Just to be clear though, this tree isn't a clone, that's just one of the things CTPI does.
The National Cathedral will celebrate the holidays this year with an unusual Christmas tree: a pine seedling whose parent is said to be the oldest known tree on earth.
The seedling is a gift from the Champion Tree Project International. It breeds and clones the world's oldest and largest trees in hopes of compiling a living archive of the genes that give them their longevity.
"It's older than the great pyramids, older than Stonehenge," project President David Milarch said of the 4,770-year-old "Methuselah" bristlecone pine whose cone bore the seedling the cathedral will receive. "When Christ walked the earth, it was already 2,700 years old."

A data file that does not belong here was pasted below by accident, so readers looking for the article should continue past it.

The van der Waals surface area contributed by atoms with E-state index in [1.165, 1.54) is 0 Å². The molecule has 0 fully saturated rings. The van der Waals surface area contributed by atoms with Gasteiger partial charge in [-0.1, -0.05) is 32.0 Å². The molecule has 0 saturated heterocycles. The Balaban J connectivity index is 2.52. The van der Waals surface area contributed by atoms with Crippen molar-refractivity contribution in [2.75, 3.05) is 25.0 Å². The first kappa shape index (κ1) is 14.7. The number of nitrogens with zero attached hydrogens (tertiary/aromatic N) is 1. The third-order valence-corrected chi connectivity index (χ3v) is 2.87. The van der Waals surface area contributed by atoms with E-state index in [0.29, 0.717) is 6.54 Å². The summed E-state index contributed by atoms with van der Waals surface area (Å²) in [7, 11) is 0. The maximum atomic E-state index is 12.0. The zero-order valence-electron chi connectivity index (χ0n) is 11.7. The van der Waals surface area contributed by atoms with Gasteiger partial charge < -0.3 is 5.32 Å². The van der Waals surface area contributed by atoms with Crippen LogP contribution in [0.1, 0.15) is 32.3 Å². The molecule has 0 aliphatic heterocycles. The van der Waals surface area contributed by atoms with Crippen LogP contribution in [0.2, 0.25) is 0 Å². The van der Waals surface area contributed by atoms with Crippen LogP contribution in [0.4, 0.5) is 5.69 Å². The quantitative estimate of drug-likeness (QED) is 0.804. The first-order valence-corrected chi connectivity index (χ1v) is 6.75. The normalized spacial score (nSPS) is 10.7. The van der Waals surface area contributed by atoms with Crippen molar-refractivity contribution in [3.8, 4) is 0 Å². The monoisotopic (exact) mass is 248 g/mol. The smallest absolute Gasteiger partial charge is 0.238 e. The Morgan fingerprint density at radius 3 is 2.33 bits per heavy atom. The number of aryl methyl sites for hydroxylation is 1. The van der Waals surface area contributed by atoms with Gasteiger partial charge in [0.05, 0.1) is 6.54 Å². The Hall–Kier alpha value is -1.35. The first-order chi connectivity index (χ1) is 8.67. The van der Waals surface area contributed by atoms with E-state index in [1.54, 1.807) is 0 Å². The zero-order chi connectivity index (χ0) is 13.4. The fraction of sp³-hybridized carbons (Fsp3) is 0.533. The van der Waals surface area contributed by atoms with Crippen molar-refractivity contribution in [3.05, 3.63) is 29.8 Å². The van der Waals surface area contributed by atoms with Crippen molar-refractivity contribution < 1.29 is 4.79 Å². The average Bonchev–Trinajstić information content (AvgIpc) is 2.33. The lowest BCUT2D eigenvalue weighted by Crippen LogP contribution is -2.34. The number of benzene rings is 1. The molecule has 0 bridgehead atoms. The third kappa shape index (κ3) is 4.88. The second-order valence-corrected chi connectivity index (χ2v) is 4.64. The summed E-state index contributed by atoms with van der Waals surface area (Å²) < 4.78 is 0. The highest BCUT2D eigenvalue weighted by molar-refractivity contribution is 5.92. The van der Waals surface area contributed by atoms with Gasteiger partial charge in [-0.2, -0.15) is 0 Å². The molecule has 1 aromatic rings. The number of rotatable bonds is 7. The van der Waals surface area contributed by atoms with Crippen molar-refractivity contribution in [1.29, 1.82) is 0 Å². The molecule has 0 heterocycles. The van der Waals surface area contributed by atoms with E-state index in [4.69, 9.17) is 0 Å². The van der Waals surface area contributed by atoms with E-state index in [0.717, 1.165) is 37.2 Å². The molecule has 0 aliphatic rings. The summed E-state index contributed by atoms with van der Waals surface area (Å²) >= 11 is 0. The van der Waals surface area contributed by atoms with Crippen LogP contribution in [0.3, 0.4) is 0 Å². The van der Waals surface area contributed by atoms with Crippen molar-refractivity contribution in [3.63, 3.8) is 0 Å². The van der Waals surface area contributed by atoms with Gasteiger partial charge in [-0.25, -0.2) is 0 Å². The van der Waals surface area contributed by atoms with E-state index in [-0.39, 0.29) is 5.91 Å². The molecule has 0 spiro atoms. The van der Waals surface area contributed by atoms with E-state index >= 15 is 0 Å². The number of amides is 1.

The Methuselah pine grows at an altitude of 10,000 feet in the White Mountains near the California-Nevada border.
It gets its name from a Hebrew patriarch mentioned in Genesis who was supposed to have lived for 969 years, making him the embodiment of longevity.
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Mr. Milarch said project participants got special permission from the U.S. Department of Agriculture's Forest Service to collect cones from Methuselah, one of which yielded the National Cathedral's seedling.
"That's pretty good for a 5,000-year-old tree to be able to reproduce itself," Mr. Milarch said.